What does the Filipino women’s movement abroad look like?
Khara: The Filipino women’s movement abroad is very active. One of the key issues is implementing a feminist recovery from the COVID-19 crisis for the United States, and in a way that advances a change in the power dynamic between our countries. We led the first government agency in the world to propose a feminist economic recovery plan. This is a comprehensive transition plan to move beyond capitalism and benefit Filipino women everywhere. Filipino women also co-founded the largest revolutionary socialist, anti-imperialist feminist organization active in the United States today: AF3IRM. AF3IRM represents an alternative to liberal, American feminism. One of their main campaigns is taking control back over our bodies and territories by ending the sex industry, while supporting the “workers.”
Jaya: The Filipino women’s movement in the Philippines and abroad cannot be described in such a cohesive manner, for the global feminist project is itself a plural one. What is not talked about? Trans exclusionary radical feminists (TERFs) within nationalist and diasporic feminisms. There are Filipinas at home and abroad who do not see trans women as women. They believe in essentialist notions of the female body that menstruates, gives birth to an offspring and goes through menopause; “woman” is a fixed category for them, a failure of their so-called feminist critique; they can only affirm cisheteropatriarchal models of gender hierarchy that defeats in the end their war against empire. In the end, it’s all reduced to biological determinism.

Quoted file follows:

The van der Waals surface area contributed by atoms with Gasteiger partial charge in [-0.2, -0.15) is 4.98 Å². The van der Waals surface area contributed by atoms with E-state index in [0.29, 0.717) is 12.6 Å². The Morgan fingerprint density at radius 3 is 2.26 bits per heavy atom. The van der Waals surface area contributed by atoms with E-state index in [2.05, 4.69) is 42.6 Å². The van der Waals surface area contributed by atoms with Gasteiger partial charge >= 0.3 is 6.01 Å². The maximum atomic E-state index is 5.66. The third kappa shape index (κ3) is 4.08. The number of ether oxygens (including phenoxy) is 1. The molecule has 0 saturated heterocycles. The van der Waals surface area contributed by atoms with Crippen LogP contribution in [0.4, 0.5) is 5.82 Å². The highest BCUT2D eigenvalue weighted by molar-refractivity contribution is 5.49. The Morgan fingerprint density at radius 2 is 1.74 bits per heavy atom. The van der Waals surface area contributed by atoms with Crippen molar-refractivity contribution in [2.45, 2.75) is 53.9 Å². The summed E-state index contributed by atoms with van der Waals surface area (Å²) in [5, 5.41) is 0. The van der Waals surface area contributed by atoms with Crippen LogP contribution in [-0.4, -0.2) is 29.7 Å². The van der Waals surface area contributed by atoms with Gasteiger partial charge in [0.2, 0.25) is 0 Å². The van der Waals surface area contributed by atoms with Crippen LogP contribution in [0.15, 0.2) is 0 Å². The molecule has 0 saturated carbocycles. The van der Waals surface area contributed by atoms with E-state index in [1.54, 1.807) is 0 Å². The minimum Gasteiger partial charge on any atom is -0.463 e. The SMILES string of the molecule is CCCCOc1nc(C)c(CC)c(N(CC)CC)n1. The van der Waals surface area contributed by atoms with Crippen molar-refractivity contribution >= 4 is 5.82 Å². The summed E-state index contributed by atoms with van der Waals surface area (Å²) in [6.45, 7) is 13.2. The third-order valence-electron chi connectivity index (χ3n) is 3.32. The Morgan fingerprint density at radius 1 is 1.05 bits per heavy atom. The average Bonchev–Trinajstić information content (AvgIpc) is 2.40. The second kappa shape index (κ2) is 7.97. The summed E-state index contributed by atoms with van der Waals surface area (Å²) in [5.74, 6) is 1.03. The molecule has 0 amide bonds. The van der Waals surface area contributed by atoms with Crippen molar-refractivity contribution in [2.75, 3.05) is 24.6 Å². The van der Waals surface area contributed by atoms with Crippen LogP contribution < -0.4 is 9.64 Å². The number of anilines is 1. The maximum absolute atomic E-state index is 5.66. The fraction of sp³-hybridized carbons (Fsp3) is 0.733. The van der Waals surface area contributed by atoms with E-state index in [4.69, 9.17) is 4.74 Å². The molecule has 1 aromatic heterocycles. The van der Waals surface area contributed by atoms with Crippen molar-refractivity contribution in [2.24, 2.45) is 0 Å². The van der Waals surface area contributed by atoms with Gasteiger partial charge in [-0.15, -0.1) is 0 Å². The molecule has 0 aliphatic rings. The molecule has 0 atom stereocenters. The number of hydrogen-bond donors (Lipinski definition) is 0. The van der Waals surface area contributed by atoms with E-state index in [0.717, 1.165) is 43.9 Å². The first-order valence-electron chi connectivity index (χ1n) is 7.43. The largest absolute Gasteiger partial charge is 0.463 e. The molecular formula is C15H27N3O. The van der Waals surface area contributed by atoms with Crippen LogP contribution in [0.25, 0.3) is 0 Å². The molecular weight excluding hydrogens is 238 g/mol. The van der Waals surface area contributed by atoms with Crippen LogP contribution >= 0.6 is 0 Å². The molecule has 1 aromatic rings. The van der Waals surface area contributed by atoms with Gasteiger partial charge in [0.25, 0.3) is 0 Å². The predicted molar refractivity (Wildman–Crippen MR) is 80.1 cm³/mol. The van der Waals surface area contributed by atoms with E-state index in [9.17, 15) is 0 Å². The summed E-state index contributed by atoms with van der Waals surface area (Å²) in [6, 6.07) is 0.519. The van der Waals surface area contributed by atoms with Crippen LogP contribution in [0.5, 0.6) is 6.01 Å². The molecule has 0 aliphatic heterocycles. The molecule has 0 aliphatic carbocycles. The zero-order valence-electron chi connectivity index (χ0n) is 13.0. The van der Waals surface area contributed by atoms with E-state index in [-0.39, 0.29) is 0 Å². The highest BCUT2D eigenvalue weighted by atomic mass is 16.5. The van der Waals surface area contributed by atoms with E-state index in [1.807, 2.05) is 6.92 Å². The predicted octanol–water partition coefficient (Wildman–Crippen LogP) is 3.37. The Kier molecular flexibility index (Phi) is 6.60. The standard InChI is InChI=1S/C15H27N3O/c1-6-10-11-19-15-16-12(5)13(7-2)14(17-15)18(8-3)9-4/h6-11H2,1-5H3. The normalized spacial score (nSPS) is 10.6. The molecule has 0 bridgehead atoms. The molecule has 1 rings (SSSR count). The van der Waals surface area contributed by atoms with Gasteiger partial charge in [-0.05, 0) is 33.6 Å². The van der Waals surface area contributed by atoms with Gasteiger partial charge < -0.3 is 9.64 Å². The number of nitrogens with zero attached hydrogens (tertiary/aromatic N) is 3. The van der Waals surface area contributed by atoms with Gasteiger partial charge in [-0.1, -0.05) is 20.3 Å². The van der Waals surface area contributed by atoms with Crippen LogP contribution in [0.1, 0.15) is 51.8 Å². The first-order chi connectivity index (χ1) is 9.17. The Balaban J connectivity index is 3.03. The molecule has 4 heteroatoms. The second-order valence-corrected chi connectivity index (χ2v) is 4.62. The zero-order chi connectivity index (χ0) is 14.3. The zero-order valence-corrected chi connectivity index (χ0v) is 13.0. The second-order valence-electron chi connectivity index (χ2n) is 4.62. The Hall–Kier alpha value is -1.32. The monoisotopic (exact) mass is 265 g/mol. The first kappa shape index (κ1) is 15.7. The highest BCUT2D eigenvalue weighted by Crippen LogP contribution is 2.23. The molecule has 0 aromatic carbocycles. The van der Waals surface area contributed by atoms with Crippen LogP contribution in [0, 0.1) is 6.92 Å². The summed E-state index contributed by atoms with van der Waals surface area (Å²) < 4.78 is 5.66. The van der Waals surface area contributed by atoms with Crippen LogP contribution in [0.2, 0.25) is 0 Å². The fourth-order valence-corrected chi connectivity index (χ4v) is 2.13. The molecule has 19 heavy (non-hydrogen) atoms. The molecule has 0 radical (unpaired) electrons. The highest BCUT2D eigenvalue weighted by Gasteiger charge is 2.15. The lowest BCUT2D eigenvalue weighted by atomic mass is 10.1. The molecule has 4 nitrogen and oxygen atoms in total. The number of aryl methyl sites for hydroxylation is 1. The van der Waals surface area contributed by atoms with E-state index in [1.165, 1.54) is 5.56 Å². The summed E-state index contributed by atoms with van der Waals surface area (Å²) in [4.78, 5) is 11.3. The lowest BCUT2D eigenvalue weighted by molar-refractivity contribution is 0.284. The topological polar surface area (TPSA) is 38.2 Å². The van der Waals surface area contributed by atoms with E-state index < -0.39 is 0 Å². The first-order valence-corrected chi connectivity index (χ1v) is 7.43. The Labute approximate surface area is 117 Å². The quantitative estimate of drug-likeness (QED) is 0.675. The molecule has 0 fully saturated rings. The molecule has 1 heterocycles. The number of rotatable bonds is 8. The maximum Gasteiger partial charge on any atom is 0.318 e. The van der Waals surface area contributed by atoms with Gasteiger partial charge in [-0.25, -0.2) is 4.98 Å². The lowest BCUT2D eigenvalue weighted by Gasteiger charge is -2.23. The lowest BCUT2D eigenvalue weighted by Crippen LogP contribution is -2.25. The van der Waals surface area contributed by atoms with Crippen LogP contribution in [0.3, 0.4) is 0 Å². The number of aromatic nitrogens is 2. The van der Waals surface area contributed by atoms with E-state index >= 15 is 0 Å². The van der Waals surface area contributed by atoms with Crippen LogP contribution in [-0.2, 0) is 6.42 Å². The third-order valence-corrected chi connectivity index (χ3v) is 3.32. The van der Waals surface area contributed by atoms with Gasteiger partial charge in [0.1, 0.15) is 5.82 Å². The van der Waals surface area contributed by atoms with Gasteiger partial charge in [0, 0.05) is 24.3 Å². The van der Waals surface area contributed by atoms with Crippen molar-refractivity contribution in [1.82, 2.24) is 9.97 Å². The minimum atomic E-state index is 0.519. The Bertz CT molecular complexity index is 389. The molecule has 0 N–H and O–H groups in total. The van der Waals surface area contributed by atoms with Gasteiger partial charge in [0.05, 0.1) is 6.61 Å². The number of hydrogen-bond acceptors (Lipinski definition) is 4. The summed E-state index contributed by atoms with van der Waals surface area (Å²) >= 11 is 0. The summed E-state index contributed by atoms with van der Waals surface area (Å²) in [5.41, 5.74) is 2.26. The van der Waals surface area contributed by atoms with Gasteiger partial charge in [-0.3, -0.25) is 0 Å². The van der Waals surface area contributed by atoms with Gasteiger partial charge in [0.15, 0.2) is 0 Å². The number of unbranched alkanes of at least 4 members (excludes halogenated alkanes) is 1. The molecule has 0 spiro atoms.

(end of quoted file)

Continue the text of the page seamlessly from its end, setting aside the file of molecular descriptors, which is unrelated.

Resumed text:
In a forum dedicated to Jennifer Laude, they wouldn’t even utter “trans women.” There could only be microaggression in a turn of phrase such as “women and trans.” TERFs are also prevalent in contemporary queer discourse. Despite the current critical lexicon, there are still cis gay and lesbian activists who refer to cis women as “genital women.” As early as the late 1960s, these practices of exclusion have already been pointed out by Marsha P. Johnson and Sylvia Rivera, trans pioneers of the Stonewall Uprising. This is why we women of trans circumstance turn to trans feminist allegiances across distinctions of race, ethnicity, class and religion; we transcend the nation to foster dialogue among sisters elsewhere who have also been ostracized by cis women. I have learned so much from my engagement with travestis and transsexual women in Brazil, especially Mariah Rafaela Silva, Jaqueline Gomes de Jesus, Sara Wagner York, Viviane Vergueiro, Wescla Vasconcelos, Indianara Siguiera and Linda Brasil.
As a Filipinx/a who’s living/has lived abroad, are there things that you feel need to be reconciled to further connect the Filipino women’s movement abroad and in the Philippines?